Thekli Anastasiou

Thekli Anastasiou

Teaching Fellow
LLM in Public International Law; LLB Law
+44 (0)1483 683163
16 AB 05
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Academic and research departments

School of Law.





Thekli Anastasiou and Bríd Ní Ghráinne, Editorial: Environmental Displacement in 2018 – Current Protection Challenges (RLI Working Paper Series: Mini-volume on Environmental Displacement, 2018).

Anastasiou, T., Public International Law and Migration in Berhman S., and Kent A. (Eds), Climate Refugees: Beyond the Legal Impasse? (Routledge Studies in Environmental Migration, Displacement and Resettlement, February 2018)

David Cantor, Bruce Burson, Brian Aycock, Nikolas Feith Tan, Thekli Anastasiou, Emily Arnold-Fernandez, Carla Field, Cleo Hansen-Lohrey, Walter Kälin, Gillian Kane, Steve Miron, Malavika Rao, Beatriz Sánchez Mojica, Chiara Scissa, Sanjula Weerasinghe, Tamara Wood (2024)International Protection, Disasters and Climate Change, In: International Journal of Refugee Laweeae012 Oxford University Press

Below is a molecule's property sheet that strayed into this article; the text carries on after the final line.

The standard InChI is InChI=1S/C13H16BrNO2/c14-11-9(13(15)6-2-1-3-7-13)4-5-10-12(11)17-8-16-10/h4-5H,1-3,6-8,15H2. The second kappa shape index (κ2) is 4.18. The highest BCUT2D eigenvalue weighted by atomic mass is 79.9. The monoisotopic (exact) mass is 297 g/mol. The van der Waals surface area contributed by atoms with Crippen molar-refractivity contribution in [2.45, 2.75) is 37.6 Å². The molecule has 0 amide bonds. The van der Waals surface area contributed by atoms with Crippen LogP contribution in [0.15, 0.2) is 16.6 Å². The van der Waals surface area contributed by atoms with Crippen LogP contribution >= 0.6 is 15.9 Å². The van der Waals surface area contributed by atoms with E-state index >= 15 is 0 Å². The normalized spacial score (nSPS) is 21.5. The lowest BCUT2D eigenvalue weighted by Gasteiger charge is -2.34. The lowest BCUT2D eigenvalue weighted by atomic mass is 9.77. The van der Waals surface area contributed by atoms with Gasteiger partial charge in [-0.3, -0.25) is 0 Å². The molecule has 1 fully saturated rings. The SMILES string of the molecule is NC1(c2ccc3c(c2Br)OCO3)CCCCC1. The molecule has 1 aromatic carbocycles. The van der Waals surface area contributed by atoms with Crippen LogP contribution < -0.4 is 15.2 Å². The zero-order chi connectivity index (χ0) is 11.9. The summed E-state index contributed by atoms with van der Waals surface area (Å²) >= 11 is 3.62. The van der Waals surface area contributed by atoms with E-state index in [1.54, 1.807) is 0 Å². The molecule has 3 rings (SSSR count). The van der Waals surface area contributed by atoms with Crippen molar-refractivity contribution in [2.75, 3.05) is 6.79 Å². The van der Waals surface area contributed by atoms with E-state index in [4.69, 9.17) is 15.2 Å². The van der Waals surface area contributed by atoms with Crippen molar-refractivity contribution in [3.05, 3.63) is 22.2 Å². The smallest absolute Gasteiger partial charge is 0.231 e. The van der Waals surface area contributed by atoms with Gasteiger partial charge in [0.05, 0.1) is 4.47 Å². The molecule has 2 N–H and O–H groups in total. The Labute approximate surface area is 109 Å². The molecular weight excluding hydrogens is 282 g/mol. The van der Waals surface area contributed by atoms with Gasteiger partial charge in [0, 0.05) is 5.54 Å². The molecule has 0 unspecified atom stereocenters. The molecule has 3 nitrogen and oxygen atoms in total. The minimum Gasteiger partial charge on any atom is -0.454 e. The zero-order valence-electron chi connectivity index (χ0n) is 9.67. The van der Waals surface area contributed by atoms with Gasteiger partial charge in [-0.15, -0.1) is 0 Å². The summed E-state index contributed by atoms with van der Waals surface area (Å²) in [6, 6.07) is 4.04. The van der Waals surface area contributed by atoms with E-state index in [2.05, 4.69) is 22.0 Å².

Environmental factors contribute significantly to human movement. Even the earliest migrations from Africa into Eurasia reflected the “push” of environmental factors.1 Yet, since at least the 1970s, terms like “environmental refugees” and “climate refugees” have been increasingly used as (legally inaccurate) labels for people forced to leave their homes due to disasters and the adverse effects of climate change.2 It is certainly true that the scale of displacement in disaster situations can be substantial. Sudden-onset disasters linked to natural hazards, such as storms, flooding, volcanic eruptions and wildfires, triggered an estimated 336.7 million incidents of internal displacement between 2009 and 2022 worldwide.3 Slow-onset disasters, such as drought and desertification, also add significantly to internal migration and displacement trends.4 Moreover, although displacement in disaster contexts appears mainly to take place within countries, international mobility dynamics are also documented in the context of both sudden-onset and slow-onset disasters.5 Unchecked global climate change is likely only to exacerbate all these displacement trends.6 In disaster contexts, displacement is linked to the interaction of sudden- or slow-onset hazards with the vulnerability and the actual or anticipated inability of those who are exposed to it to cope with associated harm and loss.7 These forms of actual and anticipated harm and loss drive the potential for displacement in disaster contexts, both as movement away from the affected zone and reluctance by those already outside it to return. But these disaster-related risks can act as direct and indirect drivers not only for displacement but also for wider migration trends and, conversely, immobility.8 Nor are these risks always the only, or even primary, factor influencing individual or collective decisions about movement in these contexts.9 Indeed, the relationship between the intersecting factors that influence movement decisions in these contexts is often highly complex and contextual.10 This “multi-causal” character of movement in disaster contexts is not unique to these situations, but reflective of human mobility processes more generally. Thus, whilst an automatic causal link cannot always be assumed between such risks of harm in disaster contexts and the occurrence of displacement,11 those risks (and others) do contribute to the potential for displacement and often underpin it in quite significant ways. The risks of harm and loss posed by disasters are addressed principally by specialised legal and policy regimes relating to disaster risk reduction and climate change mitigation and adaptation.12 But the existence of these risks also raises questions about whether international protection regimes in refugee and human rights law apply to persons displaced outside their country or unable to return. In practice, despite an emerging body of scholarship and several policy positions by international agencies,13 legal and conceptual ambiguity persists on the eligibility for international protection of such persons. This is reinforced by the relative paucity (as yet) of jurisprudence that engages conceptually with this topic. As such, decision-makers engaged administratively or judicially in refugee status determination at the national and international levels face particular challenges in deciding claims set against the factual matrix of disasters and climate change. Accessible and practical guidance is required on the application of international refugee and human rights law to claims disclosing such facts. The Refugee Law Initiative (RLI) Declaration on International Protection, adopted at its Annual Conference on 3 June 2024, sets out new guidance for decision-makers on determining claims from people seeking international protection due to the effects of disasters and climate change. The present paper provides analysis for the positions outlined in the Declaration, which reflects the views of a range of independent experts and scholars at the RLI.14 This paper starts by situating international protection as but one legal response to the situation of people outside their countries due to disasters (section 2). Instead, migration law will often be the primary framework for resolving mobility issues in this context. Nonetheless, for persons who do face a risk of harm, international protection law may potentially apply. The paper sets out guidance, for international protection purposes, on how to conceptualise disasters (section 3) and claims in this context (section 4), and on the application of specific elements of the universal and regional refugee definitions (section 5) and the non-refoulement principle in international human rights law (section 6).15